The Men's Category 4/5 field started off at 10am for a 40 minute race. I expected we'd cover about 10 laps and felt like I had it in my legs to make a difference in the day. I went in with two goals. First, try to make an attack either on my own and either initiate or follow a breakaway during that move. Secondarily, finish safely with pack if there wasn't an opportunity to stay away or get in a break. The second goal was a little more ambiguous, because a safe finish looks different depending on where you are in the pack as you come closer to the finish. Especially given the fact that the only sharp turn is just longer than sprinting distance away from the finish line. With these things in mind I set off with the pack.

Our first lap was surprisingly sedate, only averaging around 20-22 mph. The whole group was still together as we started the second lap and being in the middle of a slightly unsteady pack was making me a little anxious. I decided my time to attack had arrived.

I took a run at it, but was a little too obvious. I made a gap, but didn't hold it for too long. No one came with me, so instead the entire peloton strung out single file. It wasn't a break but it was what I wanted, some space. I dropped in around 5th wheel from the front and rode within 5-10 wheels of the front for the next few laps. There was a strong University of Wisconsin Whitewater rider who was chasing down other attacks as they went, so I held his wheel and let him do the work when to close the gaps that formed from time to time until about the middle of lap 6. At this point there and been plenty of surge-and-slow cycles where a rider would try to break and the whole group would swarm to stay with him which meant that as we made contact the entire group would slow up and fill the road. There had only been a few casualties popped off the back as far as I could tell, and the group was still a little too big and a little too wide on the road, so I decided once again I had had enough of being brushed by nervous riders and made my second move of the day.

Approximately 0.7 miles into lap 7 just as the road juts up and turns back from its most easterly point I decided to give everything that I had left. I attacked from about 3/4 of the way back in the group as they were all comfortably adjusting before the turnaround. I gave it everything I could to put some daylight between me and then, hoping that one or two other riders would join me. I had chosen the perfect part of the course because I made my gap riding up the only little incline on the parcours and dashed around the corner which sent me sailing with no wind or maybe a tailwind to help hold off the chasers. No one followed. I glanced back and the pack was strung out. I had a good gap. No one was bridging, so I knew it was now or never. I dug deep into my suitcase of courage, channeled every last bit of Jens Voigt that I could find in myself and worked desperately to stay away. Unfortunately, it wasn't going to happen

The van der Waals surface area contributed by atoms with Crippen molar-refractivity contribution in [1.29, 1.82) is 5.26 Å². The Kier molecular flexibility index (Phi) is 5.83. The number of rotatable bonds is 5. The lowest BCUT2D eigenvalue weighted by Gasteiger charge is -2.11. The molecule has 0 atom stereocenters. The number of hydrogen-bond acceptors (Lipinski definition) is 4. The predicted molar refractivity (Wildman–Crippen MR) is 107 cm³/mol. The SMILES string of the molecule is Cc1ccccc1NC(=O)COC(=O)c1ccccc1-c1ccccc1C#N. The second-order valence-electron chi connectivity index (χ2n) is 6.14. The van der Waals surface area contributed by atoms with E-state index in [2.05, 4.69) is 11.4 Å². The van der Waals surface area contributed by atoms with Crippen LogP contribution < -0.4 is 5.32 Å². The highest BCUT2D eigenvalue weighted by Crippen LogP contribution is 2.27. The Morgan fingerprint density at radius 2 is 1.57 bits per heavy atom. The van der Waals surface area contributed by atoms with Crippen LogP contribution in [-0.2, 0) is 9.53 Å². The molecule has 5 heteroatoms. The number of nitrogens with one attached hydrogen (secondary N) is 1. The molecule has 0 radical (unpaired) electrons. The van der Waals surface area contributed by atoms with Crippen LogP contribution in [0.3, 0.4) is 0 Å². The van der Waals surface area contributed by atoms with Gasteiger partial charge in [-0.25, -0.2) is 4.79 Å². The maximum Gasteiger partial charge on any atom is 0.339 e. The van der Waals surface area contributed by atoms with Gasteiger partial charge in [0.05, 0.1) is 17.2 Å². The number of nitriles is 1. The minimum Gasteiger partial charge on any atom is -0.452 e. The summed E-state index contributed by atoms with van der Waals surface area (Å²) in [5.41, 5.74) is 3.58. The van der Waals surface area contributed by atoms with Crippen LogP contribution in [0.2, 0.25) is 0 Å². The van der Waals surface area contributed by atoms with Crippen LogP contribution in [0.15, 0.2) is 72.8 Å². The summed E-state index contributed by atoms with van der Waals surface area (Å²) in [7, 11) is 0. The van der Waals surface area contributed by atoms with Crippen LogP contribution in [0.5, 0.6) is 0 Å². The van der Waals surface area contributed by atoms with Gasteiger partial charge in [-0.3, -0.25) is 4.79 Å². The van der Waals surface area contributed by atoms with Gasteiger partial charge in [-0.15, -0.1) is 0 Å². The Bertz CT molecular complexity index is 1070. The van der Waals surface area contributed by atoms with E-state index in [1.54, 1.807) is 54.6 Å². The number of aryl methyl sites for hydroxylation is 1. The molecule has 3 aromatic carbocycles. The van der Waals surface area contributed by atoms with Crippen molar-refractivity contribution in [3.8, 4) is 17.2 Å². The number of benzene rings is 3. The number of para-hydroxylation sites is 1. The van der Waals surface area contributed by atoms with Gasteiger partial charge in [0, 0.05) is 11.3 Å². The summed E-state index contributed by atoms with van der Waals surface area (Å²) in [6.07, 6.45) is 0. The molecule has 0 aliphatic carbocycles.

If you know anything about cycling, you know that 1 man against 44 chasers on flat roads doesn't tend to succeed unless that one man is Fabian Cancellara. I did manage to hold them off for an entire mile going solo, but as my gap began closing I gave in. Back in the pack I drifted to the middle of the field and tried to recover. With a little over 1.5 laps to go I decided the best thing to do would be try to get close to the front with about a half lap left and see whether or not I could maneuver myself into a spot before the final corner that would give me a shot at contesting the finishing sprint. It turns out that everyone else had the same idea. At approximately the halfway mark on the final lap the whole field began to fill the road as they tried to move to the front. The only problem being that there is only so much road to be shared. A Winona State rider paid the penalty as he was pushed to the outside, dropped off the edge and crashed sideways in the hard grass on the right hand side of the road. That sobered me up a bit and I decided that I had achieved my first goal already, so now it was time to achieve my second goal: finish safely.